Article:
The year 1990 was a watershed for Saro-Wiwa, as it was the time he committed himself to ameliorating the problems of oil production and spillage in Nigeria’s Niger Delta regions. Focusing on his homeland, Ogoni, he launched a nonviolent movement for social and ecological justice: the Movement for the Survival of Ogoni People (MOSOP). In a role similar to Gandhi’s satyagraha, Ken Saro-Wiwa challenged the oil companies and the Nigerian government of that era, reproving them for waging an ecological war against Ogoniland and occasioning an alleged genocide of the Ogoni people. The principal goal of MOSOP was simple: a fair share of the proceeds of oil extraction, increased autonomy for the Ogoni people and remediation of environmental damage to Ogoni lands by foreign oil corporations.

As much as Saro-Wiwa believed that crude oil extraction with extreme environmental damage and decades of indiscriminate petroleum waste dumping needed to be significantly mitigated, so did he insist on a corruption-free society where everyone, irrespective of their ethnic affiliations, had equal chances to articulate a decent existence.What he wanted for Ogoniland were items that ought to feature in every just and truly federal society. No other part of Nigeria ought to be derived of social justice, autonomy and an equal participation in the progress of Nigeria. And thus, with his Ogoni war cry, Ken Saro-Wiwa was again reiterating Martin Luther King, Jr. who noted that “injustice anywhere is a threat to justice everywhere.” In other words, by giving his lives in the defence of his people, Ken shows that our cheeks ought to be struck too by the blow that strikes any Nigerian anywhere. This togetherness and sense of national unity becomes a sine qua non for the rehabilitation of the Nigerian Project.

Unlike other national heroes we have celebrated, Ken Saro-Wiwa confronted the national project from the specific environmental groans and vicissitudes of the Ogoni people who constitute a bona fide part of the Nigerian diversity. His struggle was therefore ultimately against the forces of corruption in the military government of his time and their collaboration with the multinational oil companies that ripped apart the bowels of Ogoniland without commensurate “feed-back” and social responsibility to a people whose economic conditions were left in the morass of stupefied nihilism and pollution. In doing this, Saro-Wiwa insists that achieving the Nigerian dream implies, in most cases, decapitating the limbs of corruption, hypocrisy and sentiments in the political leadership of our country.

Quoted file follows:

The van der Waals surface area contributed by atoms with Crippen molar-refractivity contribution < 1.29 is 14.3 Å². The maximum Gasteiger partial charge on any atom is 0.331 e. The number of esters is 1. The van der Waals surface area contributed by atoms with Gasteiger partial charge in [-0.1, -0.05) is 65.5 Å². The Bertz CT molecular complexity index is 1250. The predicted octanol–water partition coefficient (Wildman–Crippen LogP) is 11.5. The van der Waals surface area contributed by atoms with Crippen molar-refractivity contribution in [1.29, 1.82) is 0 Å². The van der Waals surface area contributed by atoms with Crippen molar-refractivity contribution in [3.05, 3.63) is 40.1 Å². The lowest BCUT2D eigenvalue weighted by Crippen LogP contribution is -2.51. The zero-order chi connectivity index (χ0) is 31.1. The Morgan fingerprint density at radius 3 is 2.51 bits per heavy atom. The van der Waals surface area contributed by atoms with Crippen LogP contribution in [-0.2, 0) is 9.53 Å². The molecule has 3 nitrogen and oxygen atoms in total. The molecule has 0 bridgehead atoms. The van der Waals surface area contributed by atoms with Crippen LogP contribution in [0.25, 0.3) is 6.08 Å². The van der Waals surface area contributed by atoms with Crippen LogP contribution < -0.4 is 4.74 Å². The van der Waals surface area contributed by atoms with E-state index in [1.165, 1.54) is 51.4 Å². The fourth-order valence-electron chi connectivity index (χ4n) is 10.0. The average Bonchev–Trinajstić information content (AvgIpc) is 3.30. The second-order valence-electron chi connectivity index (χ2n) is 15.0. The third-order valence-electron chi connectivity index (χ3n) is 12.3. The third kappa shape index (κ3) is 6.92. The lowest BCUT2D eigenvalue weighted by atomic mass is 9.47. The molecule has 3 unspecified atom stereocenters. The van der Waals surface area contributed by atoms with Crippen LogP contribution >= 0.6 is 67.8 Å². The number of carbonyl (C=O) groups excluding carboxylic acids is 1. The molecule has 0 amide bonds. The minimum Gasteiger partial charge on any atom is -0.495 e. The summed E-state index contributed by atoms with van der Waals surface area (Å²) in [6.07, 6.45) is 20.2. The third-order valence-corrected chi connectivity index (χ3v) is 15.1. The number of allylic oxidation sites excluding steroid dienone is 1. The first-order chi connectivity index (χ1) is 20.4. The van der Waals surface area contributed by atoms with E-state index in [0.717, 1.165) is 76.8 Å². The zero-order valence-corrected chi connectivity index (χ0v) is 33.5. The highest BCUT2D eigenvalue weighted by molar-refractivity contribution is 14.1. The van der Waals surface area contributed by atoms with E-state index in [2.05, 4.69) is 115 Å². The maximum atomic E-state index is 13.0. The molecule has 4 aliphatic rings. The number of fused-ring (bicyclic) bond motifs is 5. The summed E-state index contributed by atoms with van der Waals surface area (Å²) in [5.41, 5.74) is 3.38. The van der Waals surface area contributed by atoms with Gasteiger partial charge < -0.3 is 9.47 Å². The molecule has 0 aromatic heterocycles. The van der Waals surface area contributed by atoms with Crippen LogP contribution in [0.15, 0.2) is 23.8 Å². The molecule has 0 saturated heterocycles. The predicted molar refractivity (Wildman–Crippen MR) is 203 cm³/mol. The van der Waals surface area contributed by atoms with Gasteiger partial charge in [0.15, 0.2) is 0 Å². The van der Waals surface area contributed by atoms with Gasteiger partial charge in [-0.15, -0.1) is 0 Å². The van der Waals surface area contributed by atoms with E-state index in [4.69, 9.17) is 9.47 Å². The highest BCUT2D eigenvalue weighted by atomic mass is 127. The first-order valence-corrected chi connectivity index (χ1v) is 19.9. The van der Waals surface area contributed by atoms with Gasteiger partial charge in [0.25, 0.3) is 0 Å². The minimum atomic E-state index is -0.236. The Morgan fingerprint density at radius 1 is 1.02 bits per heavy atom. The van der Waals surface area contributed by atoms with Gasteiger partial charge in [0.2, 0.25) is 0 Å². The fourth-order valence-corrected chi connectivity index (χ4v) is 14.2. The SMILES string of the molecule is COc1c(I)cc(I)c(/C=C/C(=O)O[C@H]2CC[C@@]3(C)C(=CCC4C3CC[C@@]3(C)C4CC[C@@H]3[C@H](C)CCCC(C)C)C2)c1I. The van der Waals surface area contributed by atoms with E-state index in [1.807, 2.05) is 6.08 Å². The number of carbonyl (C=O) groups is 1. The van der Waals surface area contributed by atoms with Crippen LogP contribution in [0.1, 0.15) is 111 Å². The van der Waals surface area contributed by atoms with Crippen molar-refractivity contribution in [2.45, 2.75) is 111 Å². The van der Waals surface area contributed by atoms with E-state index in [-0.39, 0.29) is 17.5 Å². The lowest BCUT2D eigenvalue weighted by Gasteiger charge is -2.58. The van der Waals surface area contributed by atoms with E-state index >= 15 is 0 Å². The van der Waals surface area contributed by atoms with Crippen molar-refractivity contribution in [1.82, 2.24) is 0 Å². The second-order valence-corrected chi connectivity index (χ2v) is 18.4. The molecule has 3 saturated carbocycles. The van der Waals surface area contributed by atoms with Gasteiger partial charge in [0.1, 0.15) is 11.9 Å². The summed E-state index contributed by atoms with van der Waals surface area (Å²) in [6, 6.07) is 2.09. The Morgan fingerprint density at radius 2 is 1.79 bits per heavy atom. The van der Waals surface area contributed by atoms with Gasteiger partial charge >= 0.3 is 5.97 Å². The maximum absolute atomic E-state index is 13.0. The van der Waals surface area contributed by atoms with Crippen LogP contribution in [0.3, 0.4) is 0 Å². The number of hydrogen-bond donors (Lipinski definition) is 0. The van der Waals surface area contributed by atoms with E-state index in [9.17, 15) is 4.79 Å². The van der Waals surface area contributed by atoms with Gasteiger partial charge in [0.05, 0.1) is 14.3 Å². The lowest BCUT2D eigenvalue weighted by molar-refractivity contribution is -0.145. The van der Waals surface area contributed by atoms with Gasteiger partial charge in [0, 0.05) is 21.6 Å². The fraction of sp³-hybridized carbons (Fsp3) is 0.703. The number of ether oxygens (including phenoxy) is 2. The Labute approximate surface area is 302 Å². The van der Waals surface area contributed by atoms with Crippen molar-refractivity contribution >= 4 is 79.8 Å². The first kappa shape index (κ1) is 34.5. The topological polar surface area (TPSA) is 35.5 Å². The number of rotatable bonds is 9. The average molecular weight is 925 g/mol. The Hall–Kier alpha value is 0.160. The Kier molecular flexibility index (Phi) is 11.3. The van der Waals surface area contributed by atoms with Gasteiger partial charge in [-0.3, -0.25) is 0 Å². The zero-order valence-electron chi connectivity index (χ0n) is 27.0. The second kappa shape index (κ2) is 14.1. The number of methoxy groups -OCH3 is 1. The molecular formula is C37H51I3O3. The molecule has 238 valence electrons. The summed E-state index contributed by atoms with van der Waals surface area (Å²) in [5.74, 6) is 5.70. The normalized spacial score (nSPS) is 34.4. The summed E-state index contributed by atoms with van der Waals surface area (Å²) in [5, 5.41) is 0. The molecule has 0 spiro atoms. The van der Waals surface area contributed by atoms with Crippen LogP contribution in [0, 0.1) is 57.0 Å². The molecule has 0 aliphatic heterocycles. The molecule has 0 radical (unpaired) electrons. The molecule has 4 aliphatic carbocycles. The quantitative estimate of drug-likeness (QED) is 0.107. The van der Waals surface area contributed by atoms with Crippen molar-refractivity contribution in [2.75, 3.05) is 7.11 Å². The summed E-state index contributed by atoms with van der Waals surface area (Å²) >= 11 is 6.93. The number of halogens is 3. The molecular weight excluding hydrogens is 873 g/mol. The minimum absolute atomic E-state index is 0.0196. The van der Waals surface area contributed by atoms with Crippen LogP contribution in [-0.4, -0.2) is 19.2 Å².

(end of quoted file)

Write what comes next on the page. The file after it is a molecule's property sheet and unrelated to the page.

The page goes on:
Thus, beyond the unprejudiced crusade against injustice and oil spillage and wreck in the Niger Delta, Ken was deeply, even if paradoxically, committed to the Nigerian agenda of development and national unity in many other several ways. For instance, knowing how the forces of tribalism and ethnocentrism could devastate the possibilities of growth and progress, Ken aptly positioned himself, in different publications—Songs in A Time of War (1985),Sozaboy: A Novel in Rotten English(1985), On a Darkling Plain: An Account of the Nigerian Civil War (1989), Letters to Ogoni Youth (1983), Ogoni: Moment of Truth (1994), A Month and a Day: A Detention Diary (1995)—to the espousal of brilliant theses as regards the contradictions of ethnocentric assumptions, thus proposing a united Nigerian anchored on principles of justice, equity and social tolerance. These vital ideals of modern societies will form the bastion for, to quote Saro-Wiwa himself, “a greater stability…the Nigerian nation will become stronger.”

Is Ken Saro-Wiwa a tragic hero? In a sense, the answer must be an affirmative. He paid the ultimate sacrifice within the context of political corruption, environmental injustice and multinational conspiracy mostly superintended by the military; yet his life and struggles humbly remind all of us that a right mix of selflessness, rule of law and good governance is highly needful to chart a path to the national greatness the country is due for. The real tragedy would happen if we fail to pursue the solid steps he took towards the realisation of that society.

–– Olaopa is Permanent Secretary, Federal Ministry of Youth Development, Abuja.

This article was first published in ThisDay